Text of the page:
Monday, July 14, 2008

Socca Reggae Festival - July 11, 12, 13, 2008

The rain washed out the Socca Reggae Festival this year. It rained on the Friday evening and Saturday all day but Sunday the sun came out and so did the people. Considering everything it was not a bad showing. However, many watched from the sidelines too cheap to pay the $5.00 to enter the event.

It was disappointing for me because there was no real talent from outside Winnipeg except for the Limbo dancer. She did a fantastic job and was the only act I thoroughly enjoyed. Lolita is from Barbados and a very talented woman. She had the children all trying out their limbo styles. Perhaps she might be available for Folklorama as well.

I know we must support our local musicians but sometimes it's nice to hear something different. The local performers were great at what they did but it would have been more intersting with some outside talent as well. Having said that, perhaps the outside talents had to be cancelled because of the weather.

Big up for the MC he was an entertaining act all by himself. He said he was new to the city but he talked as if he was around here all the time. Good job.

The illustrious EMCEE trying to do the limbo - it took to helpers to hold the bar higher than the pole (LOL)

Shelomech Pinnock, pianist with Paradise Band

Paradise Band with Calyposian Paula Toussaint

Can you go any lower? I don't think so.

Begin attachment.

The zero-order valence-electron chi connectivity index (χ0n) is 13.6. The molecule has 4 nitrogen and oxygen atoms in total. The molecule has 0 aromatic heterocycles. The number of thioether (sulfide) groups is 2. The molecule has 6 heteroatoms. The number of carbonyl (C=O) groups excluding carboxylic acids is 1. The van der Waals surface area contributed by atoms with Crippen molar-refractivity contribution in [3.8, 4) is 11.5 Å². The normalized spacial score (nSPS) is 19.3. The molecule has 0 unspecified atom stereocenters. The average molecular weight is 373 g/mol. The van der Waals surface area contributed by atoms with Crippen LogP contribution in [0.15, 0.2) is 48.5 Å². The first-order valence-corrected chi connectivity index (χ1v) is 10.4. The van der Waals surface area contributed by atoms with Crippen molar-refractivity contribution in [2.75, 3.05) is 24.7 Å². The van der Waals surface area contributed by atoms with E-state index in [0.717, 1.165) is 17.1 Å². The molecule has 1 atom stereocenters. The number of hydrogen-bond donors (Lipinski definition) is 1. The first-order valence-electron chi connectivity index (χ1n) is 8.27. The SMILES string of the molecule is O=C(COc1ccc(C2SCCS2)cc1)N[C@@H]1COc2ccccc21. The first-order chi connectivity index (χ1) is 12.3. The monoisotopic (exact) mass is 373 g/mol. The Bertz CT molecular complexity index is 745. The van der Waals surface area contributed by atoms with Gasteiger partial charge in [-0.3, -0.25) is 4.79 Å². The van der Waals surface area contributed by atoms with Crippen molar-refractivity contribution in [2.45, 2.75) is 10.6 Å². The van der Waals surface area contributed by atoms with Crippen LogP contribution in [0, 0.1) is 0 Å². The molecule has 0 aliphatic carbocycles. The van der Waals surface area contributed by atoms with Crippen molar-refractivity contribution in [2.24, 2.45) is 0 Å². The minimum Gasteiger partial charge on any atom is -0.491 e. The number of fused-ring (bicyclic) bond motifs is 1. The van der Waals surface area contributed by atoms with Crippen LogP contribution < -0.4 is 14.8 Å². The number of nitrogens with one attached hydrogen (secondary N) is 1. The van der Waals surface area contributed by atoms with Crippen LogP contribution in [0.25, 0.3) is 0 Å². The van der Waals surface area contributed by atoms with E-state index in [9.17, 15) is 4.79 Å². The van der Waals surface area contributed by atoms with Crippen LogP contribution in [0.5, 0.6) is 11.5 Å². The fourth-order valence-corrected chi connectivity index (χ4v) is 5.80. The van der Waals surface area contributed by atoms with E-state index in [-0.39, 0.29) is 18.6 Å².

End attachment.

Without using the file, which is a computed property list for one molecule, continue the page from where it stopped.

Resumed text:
Rockalypso - the "go to" band - willing and ready to back up any singer in Winnipeg. Backed up Charlo the Calypso King of Manitoba and Jennel-Marie a local singer.

Here is Mellowman doing his thing.

Saturday, July 12, 2008

University of Winnipeg Dream Maker Dr. Lloyd Axworthy
Ever since Dr. Axworthy took over as Chancellor of the University of Winnipeg that institution has made great strides to link University with community, to provide opportunities for international students and to take a special interest in refugee children in helping them to reach their educational potential.
Dr. Ax worthy has always been a keen human rights activist and has strong ideas of what Canada's role should be on the international scale.
At the last convocation of the University of Winnipeg the first of the lost boys and girls of Sudan walked across the stage to receive their degrees. They were Nyuol Justin Yach Arop, David Maybior Atem and Michael Mayen.
Dr. Axworthy called these students the peace ambassadors in the world.